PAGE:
Starring: Keanu Reeves, Alfie Allen, Michael Nygvist, Adrianne Palicki & Willem Dafoe
Directed by: Chad Stahelski
Distributed by: Lionsgate
Release Date: October 2014
Running Time: 101 mins
Synopsis: When sadistic young thugs senselessly attack John Wick, a brilliantly lethal ex-assassin, they have no idea that they’ve just awakened the boogeyman. With New York City as his bullet-riddled playground, Wick embarks on a merciless rampage, hunting down his adversaries with the skill and ruthlessness that made him an underworld legend.
John Wick has been one of those popular films that I’ve heard referenced frequently by others, but have never actually seen myself. Singlehandedly responsible for the Keanu Reeves renaissance of the 2010s, John Wick soon became another role that the quirky bohemian actor was synonymous with, following in the footsteps of Ted “Theodore” Logan and Neo (two roles he subsequently reprised in the 2020s following the success of the John Wick franchise). With an extended career spanning decades, Reeves has been something of a mainstay in popular culture and known for undertaking unorthodox and varied roles. The sudden spotlight and renewed interest in the actor (particularly online) feels reminiscent of John Travolta’s own rebirth following his role in Pulp Fiction, Liam Neeson’s turn towards thrillers with Taken, or more recently, the internet’s current fascination with Brendan Fraser. After hearing plenty of positive things, I was keen to experience the John Wick franchise for myself.
An evolution of the “gun-fu” action style pioneered in The Matrix, John Wick somehow manages to combine gritty realism and unbelievable stunts together in a juxtaposing symmetry that is simply gorgeous to watch. The action is so fluid and exhilarating that it comes as no surprise to discover that the film’s director Chad Stahelski had previously worked as a stunt co-ordinator in many action films, including The Matrix trilogy. The choreography of the action is just brilliant, and Stahelski employs a number of bold camera shots to accentuate the drama and action of the situation. The initial opening ten minutes are rather sedate and emotive (reflecting Wick’s own mental state) but once he comes out from retirement, there is an injection of energy behind the camera and it erupts into violence onscreen.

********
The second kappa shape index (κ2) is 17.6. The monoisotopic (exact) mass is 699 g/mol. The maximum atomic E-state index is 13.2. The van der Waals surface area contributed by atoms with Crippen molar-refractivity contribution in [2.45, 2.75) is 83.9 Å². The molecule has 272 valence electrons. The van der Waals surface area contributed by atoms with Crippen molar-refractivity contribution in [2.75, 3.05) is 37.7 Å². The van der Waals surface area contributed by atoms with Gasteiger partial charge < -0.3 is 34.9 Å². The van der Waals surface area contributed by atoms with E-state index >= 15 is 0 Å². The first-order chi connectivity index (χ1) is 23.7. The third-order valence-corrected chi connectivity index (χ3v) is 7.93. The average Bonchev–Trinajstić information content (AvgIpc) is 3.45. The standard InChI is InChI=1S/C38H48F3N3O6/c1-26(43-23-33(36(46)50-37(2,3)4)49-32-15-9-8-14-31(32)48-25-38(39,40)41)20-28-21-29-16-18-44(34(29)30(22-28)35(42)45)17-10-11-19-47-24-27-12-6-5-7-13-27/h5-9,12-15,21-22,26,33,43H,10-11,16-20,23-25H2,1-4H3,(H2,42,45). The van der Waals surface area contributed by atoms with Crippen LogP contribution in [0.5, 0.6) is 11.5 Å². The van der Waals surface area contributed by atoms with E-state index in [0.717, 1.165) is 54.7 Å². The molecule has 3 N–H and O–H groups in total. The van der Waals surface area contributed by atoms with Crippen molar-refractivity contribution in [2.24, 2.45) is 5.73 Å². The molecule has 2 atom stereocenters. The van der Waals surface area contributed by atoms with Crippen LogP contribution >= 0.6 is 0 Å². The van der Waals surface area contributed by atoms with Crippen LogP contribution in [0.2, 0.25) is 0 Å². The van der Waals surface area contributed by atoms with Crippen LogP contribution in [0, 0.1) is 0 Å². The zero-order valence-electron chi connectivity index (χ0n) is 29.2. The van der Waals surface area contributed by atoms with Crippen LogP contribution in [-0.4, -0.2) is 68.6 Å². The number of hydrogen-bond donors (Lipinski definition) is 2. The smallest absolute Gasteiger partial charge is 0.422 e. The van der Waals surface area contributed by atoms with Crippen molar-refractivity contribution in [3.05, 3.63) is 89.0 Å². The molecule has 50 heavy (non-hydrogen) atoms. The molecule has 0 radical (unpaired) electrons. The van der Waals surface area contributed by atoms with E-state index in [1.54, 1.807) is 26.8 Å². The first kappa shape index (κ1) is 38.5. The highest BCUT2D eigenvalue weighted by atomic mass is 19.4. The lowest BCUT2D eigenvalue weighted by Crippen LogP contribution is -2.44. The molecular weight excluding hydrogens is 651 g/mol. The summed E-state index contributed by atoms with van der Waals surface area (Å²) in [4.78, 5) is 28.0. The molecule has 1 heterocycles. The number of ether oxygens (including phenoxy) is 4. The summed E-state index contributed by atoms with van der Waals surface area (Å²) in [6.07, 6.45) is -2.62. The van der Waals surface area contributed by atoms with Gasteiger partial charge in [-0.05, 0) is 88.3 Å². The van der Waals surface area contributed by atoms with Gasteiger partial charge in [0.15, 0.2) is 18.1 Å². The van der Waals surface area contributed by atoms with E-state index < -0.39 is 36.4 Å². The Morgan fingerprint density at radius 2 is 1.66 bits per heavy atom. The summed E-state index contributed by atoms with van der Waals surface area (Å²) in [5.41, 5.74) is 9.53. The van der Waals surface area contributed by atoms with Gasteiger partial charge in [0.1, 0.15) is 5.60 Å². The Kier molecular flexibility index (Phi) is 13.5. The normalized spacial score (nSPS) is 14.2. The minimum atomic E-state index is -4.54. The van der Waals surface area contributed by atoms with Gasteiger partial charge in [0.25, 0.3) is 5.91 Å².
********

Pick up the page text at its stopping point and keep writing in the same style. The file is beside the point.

With the minimum amount of exposition, the film establishes Wick as a legendary assassin and “boogeyman”, as well as this curious underworld of Russian mobsters and assassins bubbling beneath the surface. The world-building is first-class and the film just hints at the prior relationships between Wick and the characters he is becoming reacquainted with, leaving viewers to fill in the blanks for themselves. Wick’s re-emergence into the criminal hierarchy is presented as a momentous event, and he comes across as a true force of nature that has been inadvertently unleashed. His quest for revenge feels reminiscent of The Punisher, or Beatrix Kiddo’s mission in Kill Bill, and it is utterly enthralling to watch Wick cut through swathes of mob minions in order to get to his prey.
A man of few words, Keanu Reeves instils Wick with an unspoken confidence and calm through his body language and looks. He comes out of the first act fully formed as an iconic action hero, and his immediate popularity has spawned two sequels (with two more planned), a VR experience, a strategy game and an appearance in Fortnite and Payday 2. John Wick might be the last great action hero (outside of superhero movie franchises) and with his slim build, long hair and stubble beard, he is a far cry from the likes of Stallone, Schwarzenegger and even, The Rock.